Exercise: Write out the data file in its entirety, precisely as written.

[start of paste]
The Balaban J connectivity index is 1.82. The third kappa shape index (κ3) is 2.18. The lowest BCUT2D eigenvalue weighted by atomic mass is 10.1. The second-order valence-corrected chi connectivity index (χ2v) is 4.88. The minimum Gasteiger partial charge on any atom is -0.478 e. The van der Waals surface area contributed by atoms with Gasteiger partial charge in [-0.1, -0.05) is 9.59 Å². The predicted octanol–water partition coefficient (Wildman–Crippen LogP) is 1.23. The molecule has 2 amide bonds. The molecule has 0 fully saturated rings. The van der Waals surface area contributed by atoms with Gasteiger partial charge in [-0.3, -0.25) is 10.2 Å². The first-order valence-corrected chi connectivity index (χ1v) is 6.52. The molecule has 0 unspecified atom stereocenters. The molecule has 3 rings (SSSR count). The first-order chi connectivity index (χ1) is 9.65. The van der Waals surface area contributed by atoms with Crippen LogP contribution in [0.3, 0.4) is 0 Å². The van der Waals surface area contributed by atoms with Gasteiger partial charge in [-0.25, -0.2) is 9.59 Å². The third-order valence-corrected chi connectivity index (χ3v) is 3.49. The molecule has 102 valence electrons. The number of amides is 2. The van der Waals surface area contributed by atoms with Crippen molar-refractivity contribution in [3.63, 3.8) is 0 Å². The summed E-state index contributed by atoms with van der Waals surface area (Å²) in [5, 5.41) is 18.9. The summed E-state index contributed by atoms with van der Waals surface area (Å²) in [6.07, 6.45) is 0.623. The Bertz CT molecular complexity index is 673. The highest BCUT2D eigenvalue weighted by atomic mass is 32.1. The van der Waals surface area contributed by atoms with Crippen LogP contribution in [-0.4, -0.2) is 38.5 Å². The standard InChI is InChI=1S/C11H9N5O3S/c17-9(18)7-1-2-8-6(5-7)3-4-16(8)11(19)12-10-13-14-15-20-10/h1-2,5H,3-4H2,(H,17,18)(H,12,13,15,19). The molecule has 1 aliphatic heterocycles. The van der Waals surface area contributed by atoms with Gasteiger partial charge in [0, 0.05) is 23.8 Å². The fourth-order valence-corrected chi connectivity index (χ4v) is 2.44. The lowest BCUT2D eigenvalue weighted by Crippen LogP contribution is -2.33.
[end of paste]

The Balaban J connectivity index is 1.82. The third kappa shape index (κ3) is 2.18. The lowest BCUT2D eigenvalue weighted by atomic mass is 10.1. The second-order valence-corrected chi connectivity index (χ2v) is 4.88. The minimum Gasteiger partial charge on any atom is -0.478 e. The van der Waals surface area contributed by atoms with Gasteiger partial charge in [-0.1, -0.05) is 9.59 Å². The predicted octanol–water partition coefficient (Wildman–Crippen LogP) is 1.23. The molecule has 2 amide bonds. The molecule has 0 fully saturated rings. The van der Waals surface area contributed by atoms with Gasteiger partial charge in [-0.3, -0.25) is 10.2 Å². The first-order valence-corrected chi connectivity index (χ1v) is 6.52. The molecule has 0 unspecified atom stereocenters. The molecule has 3 rings (SSSR count). The first-order chi connectivity index (χ1) is 9.65. The van der Waals surface area contributed by atoms with Crippen LogP contribution in [0.3, 0.4) is 0 Å². The van der Waals surface area contributed by atoms with Gasteiger partial charge in [-0.25, -0.2) is 9.59 Å². The third-order valence-corrected chi connectivity index (χ3v) is 3.49. The molecule has 102 valence electrons. The number of amides is 2. The van der Waals surface area contributed by atoms with Crippen molar-refractivity contribution in [3.63, 3.8) is 0 Å². The summed E-state index contributed by atoms with van der Waals surface area (Å²) in [5, 5.41) is 18.9. The summed E-state index contributed by atoms with van der Waals surface area (Å²) in [6.07, 6.45) is 0.623. The Bertz CT molecular complexity index is 673. The highest BCUT2D eigenvalue weighted by atomic mass is 32.1. The van der Waals surface area contributed by atoms with Crippen LogP contribution in [-0.4, -0.2) is 38.5 Å². The standard InChI is InChI=1S/C11H9N5O3S/c17-9(18)7-1-2-8-6(5-7)3-4-16(8)11(19)12-10-13-14-15-20-10/h1-2,5H,3-4H2,(H,17,18)(H,12,13,15,19). The molecule has 1 aliphatic heterocycles. The van der Waals surface area contributed by atoms with Gasteiger partial charge in [0, 0.05) is 23.8 Å². The fourth-order valence-corrected chi connectivity index (χ4v) is 2.44. The lowest BCUT2D eigenvalue weighted by Crippen LogP contribution is -2.33.